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Surveying Traverse Calculation

# Surveying Traverse Calculation

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08/25/2014

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Surveying -Traverse
Almost all surveying requires some calculations toreduce measurements into a more useful form fordetermining distance, earthwork volumes, land areas,etc.
A traverse is developed by measuring the distanceand angles between points that found the boundary ofa site
We will learn several different techniques to computethe area inside a traverse
Introduction
Distance -Traverse
Methods of Computing Area
A simple method that is useful for rough areaestimates is a
graphical method
In this method, thetraverse is plotted toscale on graph paper,and the number ofsquares inside thetraverse are counted
Distance -Traverse
Methods of Computing Area
ACBabc
α
1sin2
Area ABC a
α
=
Distance -Traverse
Methods of Computing Area
ACBabc
α
1sin2
Area ABD a
α
=
Dd
β
1sin2
Area BCD b
β
=
Area ABCD Area ABD Area BC
= +
Distance -Traverse
Methods of Computing Area
ACBabc
α
1sin2
Area ABE a
α
=
Ed
β
1sin2
Area CDE c
β
=
De
To compute
Area BCD
more data is required
Surveying -Traverse
Before the areas of a piece of land can be computed,it is necessary to have a
closed traverse
The
interior angles
of a
closed traverse
should total:
(
-2)(180°)
where
is the number of sides of the traverse
Balancing Angles
CIVL 1112Surveying - Traverse Calculations1/14

Surveying -Traverse
Balancing Angles
BDACError of closureAngle containing mistake
Surveying -Traverse
A surveying heuristic is that the total angle should notvary from the correct value by more than the squareroot of the number of angles measured times theprecision of the instrument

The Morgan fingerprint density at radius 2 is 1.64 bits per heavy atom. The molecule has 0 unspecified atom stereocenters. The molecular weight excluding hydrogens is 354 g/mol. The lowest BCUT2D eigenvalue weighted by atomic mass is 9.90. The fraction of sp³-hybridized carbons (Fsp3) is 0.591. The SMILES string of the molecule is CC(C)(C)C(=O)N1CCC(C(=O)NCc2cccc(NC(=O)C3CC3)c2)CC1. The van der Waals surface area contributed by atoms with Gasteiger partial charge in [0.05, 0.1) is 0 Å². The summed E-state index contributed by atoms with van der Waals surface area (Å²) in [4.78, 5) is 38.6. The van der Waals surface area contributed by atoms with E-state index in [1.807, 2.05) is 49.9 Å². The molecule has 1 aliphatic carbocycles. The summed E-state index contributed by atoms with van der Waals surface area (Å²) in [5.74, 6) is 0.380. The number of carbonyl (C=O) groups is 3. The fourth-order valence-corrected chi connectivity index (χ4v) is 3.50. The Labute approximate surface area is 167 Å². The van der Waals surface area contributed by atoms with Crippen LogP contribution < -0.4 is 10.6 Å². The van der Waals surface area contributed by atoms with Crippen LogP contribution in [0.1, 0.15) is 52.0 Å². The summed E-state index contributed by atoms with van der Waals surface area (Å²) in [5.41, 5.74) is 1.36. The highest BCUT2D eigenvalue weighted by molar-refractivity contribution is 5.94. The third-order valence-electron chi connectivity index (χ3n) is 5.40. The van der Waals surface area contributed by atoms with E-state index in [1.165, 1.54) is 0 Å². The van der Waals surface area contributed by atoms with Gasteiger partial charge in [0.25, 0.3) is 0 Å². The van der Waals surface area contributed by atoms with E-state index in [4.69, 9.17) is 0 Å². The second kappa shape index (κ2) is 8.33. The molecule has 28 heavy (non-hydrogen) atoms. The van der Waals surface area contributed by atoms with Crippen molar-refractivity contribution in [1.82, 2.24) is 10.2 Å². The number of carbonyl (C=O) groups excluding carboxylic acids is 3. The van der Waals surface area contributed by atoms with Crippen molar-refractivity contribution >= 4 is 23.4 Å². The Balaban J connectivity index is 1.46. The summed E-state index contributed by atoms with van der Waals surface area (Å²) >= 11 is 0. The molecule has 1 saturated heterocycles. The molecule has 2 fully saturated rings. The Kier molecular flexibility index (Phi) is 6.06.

For example an eight-sided traverse using a 1’transit,the maximum error is:
Balancing Angles
1'8
±
3'
= ±
2.83'
= ±
Surveying -Traverse
If the angles do not close by a reasonable amount,mistakes in measuring have been made
If an error of 1’is made, the surveyor may correctone angle by 1’
If an error of 2’is made, the surveyor may correcttwo angles by 1’each
If an error of 3’is made in a 12 sided traverse, thesurveyor may correct each angle by 3’/12 or 15”
Balancing Angles
ENSW
Surveying -Traverse
The
closure
of a traverse is checked by computingthe latitudes and departures of each of it sides
Latitudes and Departures
AENBDeparture
AB
Latitude
AB
SWCDLatitude
CD
Departure
CD
Bearing
Bearing
Surveying -Traverse
The
latitude
of a line is its projection on the north–south meridian
Latitudes and Departures
The
departure
of a line isits projection on the east–west line
A northeasterly bearinghas a + latitude and+ departure
AENBDeparture
AB
Latitude
AB
SWBearing
Surveying -Traverse
Consider the following statement:
“If start at one corner of a closed traverse and walk its lines until you return to your starting point, you will have walked as far north as you walked south and as far east as you have walked west”
Therefore --
Σ
latitudes = 0
and
Σ
departures = 0
Error of Closure
CIVL 1112Surveying - Traverse Calculations2/14

Surveying -Traverse
When latitudes are added together, the resultingerror is called the
error in latitudes (E
)
The error resulting from adding departures togetheris called the
error in departures (E
)
Error of Closure
Surveying -Traverse
If the measured bearings and distances are plottedon a sheet of paper, the figure will not close becauseof
and
Error of Closure
ACBDE
L
E
D
Error of closure
( )
( )
22
closure
E E
= +
Precisionperimeter
closure
=
Typical precision: 1/5,000 for rural land, 1/7,500for suburban land, and 1/10,000 for urban land
Surveying -Traverse
Latitudes and Departures -Example
°
15W
189.53’
S 29
°
38E
175.18’
N 81
°
18W
175.18’
N 12
°
24W
142.39’
N 42
°
59E
234.58’
Surveying -Traverse
ENSWABLatitude
AB
Departure
AB
Latitudes and Departures -Example
S 6
°
15W
= =
(189.53)sin(615')20.63
o
W ft f
= =
(189.53)cos(615')188.40
o
S ft f
189.53’
Surveying -Traverse
ENSWBCLatitude
BC
Departure
BC
Latitudes and Departures -Example
S 29
°
38E
(175.18)sin(2938')86.62
E ft f
+ = =
o
= =
(175.18)cos(2938')152.27
o
S ft f
175.18’
Surveying -Traverse
Latitudes and Departures -Example
Side Length (ft) Latitude Departure
degree minutes
AB S 6 15 W 189.53 -188.403 -20.634BC S 29 38 E 175.18 -152.268 86.617CD N 81 18 W 197.78 29.916 -195.504DE N 12 24 W 142.39 139.068 -30.576EA N 42 59 E 234.58 171.607 159.933939.46 -0.079 -0.163Bearing
( )
( )
22
closure
E E
= +
( ) ( )
22
0.0790.163
= +
0.182
ft
=
Precisionperimeter
closure
=
0.181939.46ft
ft
=
15,176
=
CIVL 1112Surveying - Traverse Calculations3/14